I picked up Ann Martin’s Rain Reign (recommended for ages nine and up) with anticipation as well as trepidation. I’m a huge fan of many of the author’s books, including "A Corner of the Universe," which won a Newbery Honor. I'm also a fan of word games. But have they been overdone? I worried the story might get lost in the wordplay, so to speak. Instead, the very first chapter title of "Rain Reign": "Who I Am – A Girl Named Rose (Rows)" grabbed my attention, and I couldn’t put the book down.
As Rose herself tells us, she has an “official diagnosis” of high-functioning autism, Asperger’s syndrome. This causes her to blurt things out, and some of her classmates label her as weird. Even so, her life is filled with bright spots. Two caring, smart teachers. An adoring and understanding uncle. And now her dad has brought home a stray dog who becomes her connection to making friends. She names her dog Rain.
Obsessed and fascinated with prime numbers and homophones, Rose keeps extensive lists. She calls them out. She over-explains the word connections to most anyone who’ll listen. When her teacher points out that homophones and homonyms are often interchangeable, she tells Rose that it’s a common mistake, often confusing. The teacher’s answer to Rose’s question about the difference between a mistake and breaking a rule could well be a theme of this poignant novel: “Making a mistake is accidental. Breaking a rule is deliberate.”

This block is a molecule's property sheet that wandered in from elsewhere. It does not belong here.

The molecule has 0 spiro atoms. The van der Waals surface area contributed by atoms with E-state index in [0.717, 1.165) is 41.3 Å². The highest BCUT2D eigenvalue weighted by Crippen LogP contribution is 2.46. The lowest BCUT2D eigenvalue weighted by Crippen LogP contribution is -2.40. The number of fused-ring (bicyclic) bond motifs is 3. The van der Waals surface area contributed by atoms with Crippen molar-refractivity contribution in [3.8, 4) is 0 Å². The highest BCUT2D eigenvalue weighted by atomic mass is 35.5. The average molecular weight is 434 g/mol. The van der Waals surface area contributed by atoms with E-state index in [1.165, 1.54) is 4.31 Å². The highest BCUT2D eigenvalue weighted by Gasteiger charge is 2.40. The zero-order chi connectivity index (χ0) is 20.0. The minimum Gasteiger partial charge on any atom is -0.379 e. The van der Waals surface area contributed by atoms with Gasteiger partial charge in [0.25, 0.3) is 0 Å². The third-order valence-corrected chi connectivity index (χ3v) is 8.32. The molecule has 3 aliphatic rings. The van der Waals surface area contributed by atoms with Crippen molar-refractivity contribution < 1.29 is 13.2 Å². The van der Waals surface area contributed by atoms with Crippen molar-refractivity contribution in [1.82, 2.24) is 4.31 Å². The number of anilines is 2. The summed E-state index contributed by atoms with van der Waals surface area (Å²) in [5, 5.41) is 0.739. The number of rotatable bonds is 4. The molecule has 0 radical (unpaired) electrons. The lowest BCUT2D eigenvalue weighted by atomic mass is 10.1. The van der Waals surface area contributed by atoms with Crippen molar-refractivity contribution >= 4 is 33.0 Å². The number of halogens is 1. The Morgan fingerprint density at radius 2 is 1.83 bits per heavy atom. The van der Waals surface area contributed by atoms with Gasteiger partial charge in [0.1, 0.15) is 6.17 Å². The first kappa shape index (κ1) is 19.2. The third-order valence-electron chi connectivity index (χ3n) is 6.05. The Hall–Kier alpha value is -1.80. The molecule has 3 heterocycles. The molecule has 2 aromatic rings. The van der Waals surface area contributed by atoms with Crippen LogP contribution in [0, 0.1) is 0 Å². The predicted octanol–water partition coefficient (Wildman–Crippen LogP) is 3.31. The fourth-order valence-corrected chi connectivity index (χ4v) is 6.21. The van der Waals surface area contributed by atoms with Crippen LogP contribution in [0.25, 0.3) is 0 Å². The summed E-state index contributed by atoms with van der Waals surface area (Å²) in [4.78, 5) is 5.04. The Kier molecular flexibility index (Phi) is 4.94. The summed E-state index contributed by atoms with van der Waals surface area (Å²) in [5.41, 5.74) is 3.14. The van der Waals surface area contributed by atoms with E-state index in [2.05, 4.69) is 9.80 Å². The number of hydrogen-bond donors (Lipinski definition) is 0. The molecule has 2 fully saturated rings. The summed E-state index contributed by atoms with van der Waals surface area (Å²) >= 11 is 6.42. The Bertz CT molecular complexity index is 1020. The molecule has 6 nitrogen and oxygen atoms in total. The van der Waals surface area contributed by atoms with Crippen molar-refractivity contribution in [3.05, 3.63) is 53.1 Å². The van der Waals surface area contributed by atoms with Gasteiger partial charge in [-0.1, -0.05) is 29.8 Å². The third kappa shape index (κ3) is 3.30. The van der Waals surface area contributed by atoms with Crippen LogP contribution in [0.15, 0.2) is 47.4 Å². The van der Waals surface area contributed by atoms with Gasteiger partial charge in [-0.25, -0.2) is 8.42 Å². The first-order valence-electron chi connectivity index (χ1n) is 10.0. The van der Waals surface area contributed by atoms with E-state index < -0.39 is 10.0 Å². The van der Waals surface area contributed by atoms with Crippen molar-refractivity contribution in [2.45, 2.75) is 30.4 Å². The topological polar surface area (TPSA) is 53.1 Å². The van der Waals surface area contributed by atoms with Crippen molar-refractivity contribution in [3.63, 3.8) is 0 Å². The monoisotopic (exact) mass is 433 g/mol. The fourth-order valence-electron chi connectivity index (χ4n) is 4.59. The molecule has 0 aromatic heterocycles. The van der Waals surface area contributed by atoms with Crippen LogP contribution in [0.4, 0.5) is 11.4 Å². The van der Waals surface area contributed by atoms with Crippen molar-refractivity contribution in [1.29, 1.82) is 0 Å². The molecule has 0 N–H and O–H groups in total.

Although Rose feels fiercely that rules are important, her world overflows with mistakes. From life-changing choices made by her hard-drinking dad to moral dilemmas she struggles with. Should she return the dog she loves to another family? What can she share with her dad – without causing family discord or even abuse – and what with her beloved Uncle Weldon who tries to protect Rose? The author has created multi-faceted, complex characters and situations that make "Rain Reign" sing.
In this newest novel, Ann Martin, who may be best remembered for her Babysitters Club series, nails the voice of her fifth-grade narrator. She has made Rose a funny, remarkable girl, thus avoiding some of the pitfalls that might have turned this into a less memorable story about a family with problems. What could become tedious in the hands of another writer – the repetition of homonyms, for example – is brilliantly woven into the narrative here. “Rose Howard’s Rules of Homonyms” lists five of them. But Rose advises readers who aren’t interested, who’ve “heard enough about homonyms and you don’t want to learn my rules, stop reading here and skip to Chapter Four.”
Those who appreciate rules, however, will discover that foreign words, contractions, abbreviations, and proper nouns are not allowed. My younger self would have taken that as an invitation, pulled out a new notebook, and started my own list.
I predict there won’t be a better book published this year than "Rain Reign" – or a more authentic, touching, unforgettable character than Rose Howard.